Three Tips For Purchasing Windows For A Home In A Hot Climate

When you live in an area that's hot most of the year, keeping your house cool often results in high energy bills as your air conditioner battles against the sun to keep heat gain in the home to a minimum. One thing that can help immensely is installing energy-efficient windows that keep warm air outside and cool air inside. Here are three tips for picking the right windows for your home.

Choose a Wood or Vinyl Frame

Most people focus on the features the panes have when shopping for new windows. However, the frame also contributes to the window's energy efficiency. Some frame materials make it easier for heat to transfer into the home, while others do an excellent job of keeping it out. For instance, while aluminum frames are inexpensive, they absorb heat from the sun's rays and radiate it into your house.

The most energy efficient window frames are wood and vinyl. Wood has great insulation properties on its own, while vinyl frames have hollow cavities that can be filled with insulation. Of the two, vinyl is the least expensive and requires the least amount of maintenance. Wood frames look great, but they need to be maintained on a regular basis to minimize deterioration.

Get More Than One Pane

Regardless of whether you live in hot or warm climates, it is critical that you invest in multi-paned windows. With single-paned windows, there's only one sheet of glass standing between the inside of your home and the weather outside. Double and triple-paned windows typically have gas injected in the spaces between the sheets of glass that provide additional insulation against the transfer of heat and cold. Not only will multi-paned glass prevent the heat from entering your home, it'll keep your air conditioned air from escaping.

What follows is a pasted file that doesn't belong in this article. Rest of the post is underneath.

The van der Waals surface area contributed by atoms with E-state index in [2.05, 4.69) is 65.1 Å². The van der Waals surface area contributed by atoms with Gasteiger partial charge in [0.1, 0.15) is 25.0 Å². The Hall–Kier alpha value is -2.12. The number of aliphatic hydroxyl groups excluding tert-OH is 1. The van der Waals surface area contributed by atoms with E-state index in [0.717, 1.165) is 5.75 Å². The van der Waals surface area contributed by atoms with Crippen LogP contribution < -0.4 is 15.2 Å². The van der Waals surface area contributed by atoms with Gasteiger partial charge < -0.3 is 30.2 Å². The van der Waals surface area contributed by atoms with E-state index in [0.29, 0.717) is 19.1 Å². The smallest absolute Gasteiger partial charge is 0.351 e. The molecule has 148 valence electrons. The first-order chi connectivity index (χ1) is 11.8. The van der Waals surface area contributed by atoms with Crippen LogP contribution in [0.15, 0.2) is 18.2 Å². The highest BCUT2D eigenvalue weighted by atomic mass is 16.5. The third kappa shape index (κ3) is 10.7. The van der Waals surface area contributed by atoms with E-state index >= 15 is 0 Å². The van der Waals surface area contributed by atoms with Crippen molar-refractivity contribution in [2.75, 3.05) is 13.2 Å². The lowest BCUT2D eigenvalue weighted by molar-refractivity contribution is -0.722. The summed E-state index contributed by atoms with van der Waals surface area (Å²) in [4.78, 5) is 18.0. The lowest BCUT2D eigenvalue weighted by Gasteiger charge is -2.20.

Opt for High VT and Low SHGC

The last thing you should look for in replacement windows are panes with high visible transmission (VT) numbers and low Solar Heat Gain coefficient (SHGC). Visible transmission indicates the amount of light that can penetrate the pane into the home. The higher the VT number, the more light will enter your home and less you need to use electricity.

SHGC indicates the amount of solar radiation (i.e. heat) that is absorbed and transmitted into the home by the window panes. The lower this number, the more heat is blocked and less your air conditioner has to work. Look for window panes with an SGHC rating of less than 0.25.

For more information about choosing the best energy efficient replacement windows, contact a local contractor.


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